Bradford is a city that has been battered by austerity cuts. Bradford West, where I live, is the joint fourth poorest constituency in the country. At least once a month, I make a four-and-a-half-hour commute to the economic promised land of London to build my experience through unpaid internships in the hope of eventually finding work. Two years of commuting between the two is exhausting. The voluntary positions, occasional freelance work and below-minimum-wage positions were amounting to nothing. The lack of job opportunities and constant rejections have finally prompted me to pack up and join an exodus of graduates relocating to London.
There’s also an assumption that in a city such as Bradford, with its large south Asian, Muslim demographic, Islamophobia isn’t felt there. But it is. The 326% spike in Islamophobic attacks in 2015, over half of which were directed towards visibly Muslim women, and the glare of the media spotlight after two families from Bradford left to join Islamic State, means fear is once again as tangible for British Muslims – wherever in the country they live – as it was following 9/11 and the 7/7 bombings. The murder of the Labour MP Jo Cox only a few miles away is a manifestation of this fear of the “other”.
There is a great emphasis in the report on attaching “more weight to British values, laws and history in our schools”. But what exactly are “British values”? Fish and chips? The monarchy? A quintessentially British cup of tea?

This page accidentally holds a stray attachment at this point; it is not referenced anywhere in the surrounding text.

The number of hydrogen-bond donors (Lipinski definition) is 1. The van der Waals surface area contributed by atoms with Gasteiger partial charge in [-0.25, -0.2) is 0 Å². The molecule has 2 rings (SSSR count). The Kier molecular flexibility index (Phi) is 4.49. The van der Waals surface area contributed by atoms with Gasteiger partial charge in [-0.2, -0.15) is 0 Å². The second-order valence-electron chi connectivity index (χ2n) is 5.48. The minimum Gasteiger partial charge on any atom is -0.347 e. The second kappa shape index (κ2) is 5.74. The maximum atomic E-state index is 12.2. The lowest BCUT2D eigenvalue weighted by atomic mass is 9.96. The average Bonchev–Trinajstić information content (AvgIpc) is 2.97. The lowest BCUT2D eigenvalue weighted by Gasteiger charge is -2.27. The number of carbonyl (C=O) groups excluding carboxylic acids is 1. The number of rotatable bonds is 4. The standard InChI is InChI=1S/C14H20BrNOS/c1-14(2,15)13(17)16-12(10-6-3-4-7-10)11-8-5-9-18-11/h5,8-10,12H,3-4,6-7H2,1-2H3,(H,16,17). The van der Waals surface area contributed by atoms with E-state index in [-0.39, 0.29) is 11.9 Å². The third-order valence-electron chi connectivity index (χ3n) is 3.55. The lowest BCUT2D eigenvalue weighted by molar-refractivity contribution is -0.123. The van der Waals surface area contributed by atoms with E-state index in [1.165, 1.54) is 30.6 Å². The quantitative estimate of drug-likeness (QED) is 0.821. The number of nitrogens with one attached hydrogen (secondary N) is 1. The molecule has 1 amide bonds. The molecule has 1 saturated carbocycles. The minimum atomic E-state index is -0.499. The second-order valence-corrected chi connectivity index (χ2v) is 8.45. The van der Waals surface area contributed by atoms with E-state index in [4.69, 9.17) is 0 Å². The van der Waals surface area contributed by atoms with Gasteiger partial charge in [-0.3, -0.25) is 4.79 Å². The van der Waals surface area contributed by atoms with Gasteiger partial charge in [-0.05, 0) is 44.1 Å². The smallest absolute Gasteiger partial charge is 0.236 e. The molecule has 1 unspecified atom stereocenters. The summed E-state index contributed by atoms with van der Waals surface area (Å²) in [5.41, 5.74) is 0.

Through mentoring work I do with primary school children in Bradford, I do see hope for the future. I see charismatic, intuitive young girls who are raring to take over the world, even if some need a little nudge. But the dreams and ambitions of many of Bradford’s young women eventually ebb away once they realise the ladder of social mobility is out of reach for them. Instead of framing the discussion around integration, real and tangible efforts need to be made to actually help Muslim women.
The fact that we even have to talk about our Muslim identities, our anxieties surrounding issues of poverty and employment in an attempt to humanise our struggle and reassure people we are “good Muslims”, not “Isis Muslims”, is demoralising. Economic and class struggles affect Muslims just as they affect anyone else, and divisive talk that centres on integration only undermines the struggles of British Muslim women from ethnic minority backgrounds and whitewashes the policies that hold them down.
The glass ceiling has many layers for British Muslim women. If we refuse to march to the drumbeat of victimhood, we will have to work twice as hard as our white counterparts to secure a job, and it’s not just because of the lack of opportunities. It’s also because of discrimination and the persistent idea that we live “parallel lives” in a parallel dimension yet to be discovered by Stephen Hawking. This is particularly true for visibly Muslim women like me who wear the hijab. The media’s fetishisation of the piece of cloth wrapped around my head means my sartorial choices are up for public discussion, whether I want that to be the case or not.
If the government really wants to help British Muslim women, it needs to take discrimination seriously: create job opportunities across the country; invest in stagnating cities such as Bradford with so many talented women resigned to mediocre jobs for which they are overqualified, or no jobs at all. Create platforms from which Muslim women can ascend the ladder of social mobility.
Once that’s done, then we can talk about integration – but I bet we won’t need to.
Aina Khan is a freelance journalist who previously worked as a presenter for British Muslim TV and helped to programme the Women of the World Festival in Bradford.
This article first appeared in the Guardian (Photograph: David Levenson / Alamy/Alamy)